James C. Eisenach, M.D., Editor.

Edited by Ellis RH. London, Wellcome Institute for the History of Medicine, 1994. Pages: 633. Price:$38.00.

John Snow (1818–1858) was an astute laboratory investigator of basic problems related to situations encountered in the early days of anesthetic practice. Above all, he was a shrewd physician and the foremost clinical anesthetist of his day. He probably accomplished more to aim newly introduced anesthesia toward today's pattern of clinical practice and research than any other early practitioner of the art.

Snow recorded many observations and conclusions from most of the patients he attended during the period 1848–1853 in the capacity of both anesthetist and general practitioner. The case books containing this material ultimately came into the possession of the Royal College of Physicians, London, where they have since resided very much underutilized as a primary source of historical material. These case books have been made readily available to the anesthesia community through a most scholarly and comprehensive compilation, editing, and annotation by the late Dr. Richard Ellis. He found these volumes in deteriorating condition, and his motives for preparing the current work included prevention of further wear and tear on these fragile 19th century documents and to ensure that the material remains accessible to future interested parties.

The introduction to the actual case books written by Ellis contains the most detailed and comprehensive biography of Snow since that published in 1858 (included in Snow's posthumously published volume on chloroform) by Dr. Benjamin Ward Richardson, one of Snow's close professional colleagues. Snow's early life, medical training, and career as a practitioner are described. Ellis proposed that the professional status finally attained by John Snow, as well as that of some of his siblings, was exceptional in view of the meager educational opportunities available in the early 19th century for the children of poor working class families. Snow came to London in 1836 for further medical education and then practiced his profession for the remainder of his life in that locality.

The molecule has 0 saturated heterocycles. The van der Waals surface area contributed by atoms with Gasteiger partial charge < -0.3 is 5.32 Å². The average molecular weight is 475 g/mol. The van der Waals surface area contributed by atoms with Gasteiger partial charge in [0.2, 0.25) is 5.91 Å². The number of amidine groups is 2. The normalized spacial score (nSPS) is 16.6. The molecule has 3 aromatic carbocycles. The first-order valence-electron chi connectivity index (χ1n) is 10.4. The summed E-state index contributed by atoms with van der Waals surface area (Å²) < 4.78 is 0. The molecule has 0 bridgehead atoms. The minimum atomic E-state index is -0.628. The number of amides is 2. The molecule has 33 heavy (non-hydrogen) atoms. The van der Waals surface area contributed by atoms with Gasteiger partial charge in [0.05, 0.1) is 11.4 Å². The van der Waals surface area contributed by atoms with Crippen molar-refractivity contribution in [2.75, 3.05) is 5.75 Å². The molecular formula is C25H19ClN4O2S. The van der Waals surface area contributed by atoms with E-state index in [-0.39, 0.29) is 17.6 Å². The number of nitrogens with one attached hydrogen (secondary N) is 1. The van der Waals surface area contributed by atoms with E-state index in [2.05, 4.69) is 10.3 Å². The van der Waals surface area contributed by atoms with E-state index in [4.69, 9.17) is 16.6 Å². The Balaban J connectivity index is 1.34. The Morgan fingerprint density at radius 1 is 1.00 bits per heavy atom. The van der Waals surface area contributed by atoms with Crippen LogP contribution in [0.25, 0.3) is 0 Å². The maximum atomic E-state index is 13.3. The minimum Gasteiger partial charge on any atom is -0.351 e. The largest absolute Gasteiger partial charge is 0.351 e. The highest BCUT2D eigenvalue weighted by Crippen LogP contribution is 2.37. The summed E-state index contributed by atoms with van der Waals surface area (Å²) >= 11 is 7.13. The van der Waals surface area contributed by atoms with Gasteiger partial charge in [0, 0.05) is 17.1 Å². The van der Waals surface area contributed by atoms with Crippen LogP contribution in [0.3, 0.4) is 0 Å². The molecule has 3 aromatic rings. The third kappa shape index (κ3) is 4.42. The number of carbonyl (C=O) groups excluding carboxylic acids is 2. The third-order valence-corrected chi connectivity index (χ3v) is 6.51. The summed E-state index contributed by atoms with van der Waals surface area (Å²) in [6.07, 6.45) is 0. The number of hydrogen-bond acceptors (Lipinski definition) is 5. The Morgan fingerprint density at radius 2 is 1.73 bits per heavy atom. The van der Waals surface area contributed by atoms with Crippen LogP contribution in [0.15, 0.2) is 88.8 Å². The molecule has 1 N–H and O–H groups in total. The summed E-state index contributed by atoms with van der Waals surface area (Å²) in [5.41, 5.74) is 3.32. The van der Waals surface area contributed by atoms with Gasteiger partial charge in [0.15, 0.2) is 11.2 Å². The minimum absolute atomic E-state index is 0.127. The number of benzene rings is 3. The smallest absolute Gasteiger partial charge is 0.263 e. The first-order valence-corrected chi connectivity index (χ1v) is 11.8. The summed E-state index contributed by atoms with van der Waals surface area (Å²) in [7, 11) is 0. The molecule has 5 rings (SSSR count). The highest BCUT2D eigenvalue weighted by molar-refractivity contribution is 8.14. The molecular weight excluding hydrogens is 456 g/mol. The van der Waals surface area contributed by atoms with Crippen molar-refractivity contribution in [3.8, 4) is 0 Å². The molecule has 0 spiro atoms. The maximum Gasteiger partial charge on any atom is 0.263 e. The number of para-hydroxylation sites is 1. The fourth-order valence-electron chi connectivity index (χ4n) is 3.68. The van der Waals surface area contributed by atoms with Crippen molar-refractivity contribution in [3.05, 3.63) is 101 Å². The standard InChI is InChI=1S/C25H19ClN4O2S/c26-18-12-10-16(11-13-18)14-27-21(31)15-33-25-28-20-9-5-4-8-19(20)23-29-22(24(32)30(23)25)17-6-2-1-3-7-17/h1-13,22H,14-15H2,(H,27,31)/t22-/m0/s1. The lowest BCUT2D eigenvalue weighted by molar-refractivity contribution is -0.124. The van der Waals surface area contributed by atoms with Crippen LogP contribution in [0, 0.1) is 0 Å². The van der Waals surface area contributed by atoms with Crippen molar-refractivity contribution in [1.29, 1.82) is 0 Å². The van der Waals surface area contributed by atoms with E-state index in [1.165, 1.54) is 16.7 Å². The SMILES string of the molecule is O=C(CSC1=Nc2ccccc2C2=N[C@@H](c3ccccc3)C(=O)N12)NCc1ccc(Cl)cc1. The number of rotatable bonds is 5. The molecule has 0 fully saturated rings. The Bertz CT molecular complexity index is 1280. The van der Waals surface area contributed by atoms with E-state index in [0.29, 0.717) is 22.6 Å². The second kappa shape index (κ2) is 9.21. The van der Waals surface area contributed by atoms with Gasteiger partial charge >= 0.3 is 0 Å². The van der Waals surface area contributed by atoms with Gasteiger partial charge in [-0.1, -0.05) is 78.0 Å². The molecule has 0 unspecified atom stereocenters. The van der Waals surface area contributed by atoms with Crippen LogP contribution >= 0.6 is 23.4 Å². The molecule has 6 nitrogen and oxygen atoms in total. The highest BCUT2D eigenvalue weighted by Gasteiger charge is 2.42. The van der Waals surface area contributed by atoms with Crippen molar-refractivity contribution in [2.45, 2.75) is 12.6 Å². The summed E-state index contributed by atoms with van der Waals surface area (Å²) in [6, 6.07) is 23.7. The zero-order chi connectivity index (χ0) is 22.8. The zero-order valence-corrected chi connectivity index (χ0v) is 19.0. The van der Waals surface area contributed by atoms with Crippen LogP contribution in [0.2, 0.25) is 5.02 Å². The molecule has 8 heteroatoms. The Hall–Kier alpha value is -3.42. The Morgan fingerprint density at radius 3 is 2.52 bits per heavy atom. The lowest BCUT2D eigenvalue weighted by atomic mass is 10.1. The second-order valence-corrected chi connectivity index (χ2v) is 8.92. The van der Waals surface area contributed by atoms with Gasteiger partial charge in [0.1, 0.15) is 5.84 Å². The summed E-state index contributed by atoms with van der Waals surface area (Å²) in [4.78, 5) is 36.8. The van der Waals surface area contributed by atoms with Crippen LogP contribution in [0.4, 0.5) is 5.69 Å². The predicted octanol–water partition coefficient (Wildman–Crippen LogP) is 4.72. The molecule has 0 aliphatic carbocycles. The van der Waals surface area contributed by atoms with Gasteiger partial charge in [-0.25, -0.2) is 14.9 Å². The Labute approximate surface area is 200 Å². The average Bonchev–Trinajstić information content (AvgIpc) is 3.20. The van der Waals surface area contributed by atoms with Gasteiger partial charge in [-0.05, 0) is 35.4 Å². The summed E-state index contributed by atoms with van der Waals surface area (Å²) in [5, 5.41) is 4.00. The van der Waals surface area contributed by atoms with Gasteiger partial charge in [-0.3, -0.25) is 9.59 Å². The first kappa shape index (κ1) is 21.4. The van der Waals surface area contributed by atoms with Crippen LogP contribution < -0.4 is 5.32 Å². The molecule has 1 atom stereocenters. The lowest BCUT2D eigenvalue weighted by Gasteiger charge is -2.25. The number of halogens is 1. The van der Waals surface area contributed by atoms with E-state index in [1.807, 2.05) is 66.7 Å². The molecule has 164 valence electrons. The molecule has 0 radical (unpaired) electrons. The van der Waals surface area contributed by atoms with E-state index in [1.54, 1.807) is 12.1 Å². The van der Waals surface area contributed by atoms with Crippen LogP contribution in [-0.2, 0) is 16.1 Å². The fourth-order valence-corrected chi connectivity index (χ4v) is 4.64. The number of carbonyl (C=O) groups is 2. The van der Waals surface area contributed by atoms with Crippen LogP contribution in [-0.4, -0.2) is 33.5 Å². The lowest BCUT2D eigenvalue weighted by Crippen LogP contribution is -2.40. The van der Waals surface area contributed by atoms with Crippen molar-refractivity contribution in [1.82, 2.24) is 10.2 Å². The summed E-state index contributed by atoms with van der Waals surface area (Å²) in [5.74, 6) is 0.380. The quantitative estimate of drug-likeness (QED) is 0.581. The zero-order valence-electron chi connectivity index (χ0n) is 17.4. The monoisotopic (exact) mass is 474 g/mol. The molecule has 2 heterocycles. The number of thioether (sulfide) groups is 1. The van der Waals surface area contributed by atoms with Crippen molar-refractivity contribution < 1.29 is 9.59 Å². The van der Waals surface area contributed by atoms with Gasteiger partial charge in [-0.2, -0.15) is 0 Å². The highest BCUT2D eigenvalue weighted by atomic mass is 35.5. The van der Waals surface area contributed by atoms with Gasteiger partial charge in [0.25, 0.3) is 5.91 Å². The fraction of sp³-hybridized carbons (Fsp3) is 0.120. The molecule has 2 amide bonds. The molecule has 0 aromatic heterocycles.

Ellis describes in detail the history, format, characteristics, and peculiarities of the case books as well as some of the problems encountered in their analysis and transcription. The volumes constitute a fascinating portrait of anesthesia practice in its early years. Probably few will want to read the text in its entirety, because the accounts tend to become repetitious, and Snow's motivation for keeping such a chronicle over the period of 15 yr is not apparent. However, anyone interested in anesthesia will profit by thumbing through the book randomly choosing selections from the large amount of material presented. A brief section on Snow's prescription records with tables summarizing medicines popular in Victorian times, their actions, and directions for their use will assist modern physicians to follow Snow's nonanesthetic practice. Another most helpful feature of the volume is provision of five separate indexes to categories of information presented in the text: dentists, surgeons and other medical men, patients and others, medical conditions, and places mentioned. In the comments on the brief case histories presented, one can discern the origins of many of the observations and conclusions recapitulated in Snow's book on the inhalation of chloroform.